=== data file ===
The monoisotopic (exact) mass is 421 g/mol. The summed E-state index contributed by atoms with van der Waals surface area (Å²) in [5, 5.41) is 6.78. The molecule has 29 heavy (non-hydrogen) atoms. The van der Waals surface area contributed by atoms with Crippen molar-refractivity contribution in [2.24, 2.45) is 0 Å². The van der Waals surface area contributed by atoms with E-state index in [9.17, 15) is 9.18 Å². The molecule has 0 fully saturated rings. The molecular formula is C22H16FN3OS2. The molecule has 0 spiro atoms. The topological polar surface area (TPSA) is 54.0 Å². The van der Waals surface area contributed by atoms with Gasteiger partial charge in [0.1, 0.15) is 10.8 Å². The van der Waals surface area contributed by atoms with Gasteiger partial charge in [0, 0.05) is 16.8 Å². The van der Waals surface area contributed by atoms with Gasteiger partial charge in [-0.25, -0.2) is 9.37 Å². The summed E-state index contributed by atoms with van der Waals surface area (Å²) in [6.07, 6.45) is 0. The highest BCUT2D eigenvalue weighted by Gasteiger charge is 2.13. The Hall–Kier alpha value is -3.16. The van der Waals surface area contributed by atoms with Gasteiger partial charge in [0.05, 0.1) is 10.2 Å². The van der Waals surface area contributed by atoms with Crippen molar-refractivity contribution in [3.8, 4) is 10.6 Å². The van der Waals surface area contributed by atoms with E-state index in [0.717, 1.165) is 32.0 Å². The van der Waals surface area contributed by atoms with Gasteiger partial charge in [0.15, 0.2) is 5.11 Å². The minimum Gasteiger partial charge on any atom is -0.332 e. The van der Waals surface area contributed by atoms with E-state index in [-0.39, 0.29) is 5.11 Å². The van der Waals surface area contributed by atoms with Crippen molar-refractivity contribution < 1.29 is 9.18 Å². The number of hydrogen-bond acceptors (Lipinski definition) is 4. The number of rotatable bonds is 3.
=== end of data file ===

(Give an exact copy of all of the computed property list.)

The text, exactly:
The monoisotopic (exact) mass is 421 g/mol. The summed E-state index contributed by atoms with van der Waals surface area (Å²) in [5, 5.41) is 6.78. The molecule has 29 heavy (non-hydrogen) atoms. The van der Waals surface area contributed by atoms with Crippen molar-refractivity contribution in [2.24, 2.45) is 0 Å². The van der Waals surface area contributed by atoms with E-state index in [9.17, 15) is 9.18 Å². The molecule has 0 fully saturated rings. The molecular formula is C22H16FN3OS2. The molecule has 0 spiro atoms. The topological polar surface area (TPSA) is 54.0 Å². The van der Waals surface area contributed by atoms with Gasteiger partial charge in [0.1, 0.15) is 10.8 Å². The van der Waals surface area contributed by atoms with Gasteiger partial charge in [0, 0.05) is 16.8 Å². The van der Waals surface area contributed by atoms with Gasteiger partial charge in [-0.25, -0.2) is 9.37 Å². The summed E-state index contributed by atoms with van der Waals surface area (Å²) in [6.07, 6.45) is 0. The highest BCUT2D eigenvalue weighted by Gasteiger charge is 2.13. The Hall–Kier alpha value is -3.16. The van der Waals surface area contributed by atoms with Gasteiger partial charge in [0.05, 0.1) is 10.2 Å². The van der Waals surface area contributed by atoms with Crippen molar-refractivity contribution in [3.8, 4) is 10.6 Å². The van der Waals surface area contributed by atoms with E-state index in [0.717, 1.165) is 32.0 Å². The van der Waals surface area contributed by atoms with Gasteiger partial charge in [0.15, 0.2) is 5.11 Å². The minimum Gasteiger partial charge on any atom is -0.332 e. The van der Waals surface area contributed by atoms with E-state index in [-0.39, 0.29) is 5.11 Å². The van der Waals surface area contributed by atoms with Crippen molar-refractivity contribution < 1.29 is 9.18 Å². The number of hydrogen-bond acceptors (Lipinski definition) is 4. The number of rotatable bonds is 3.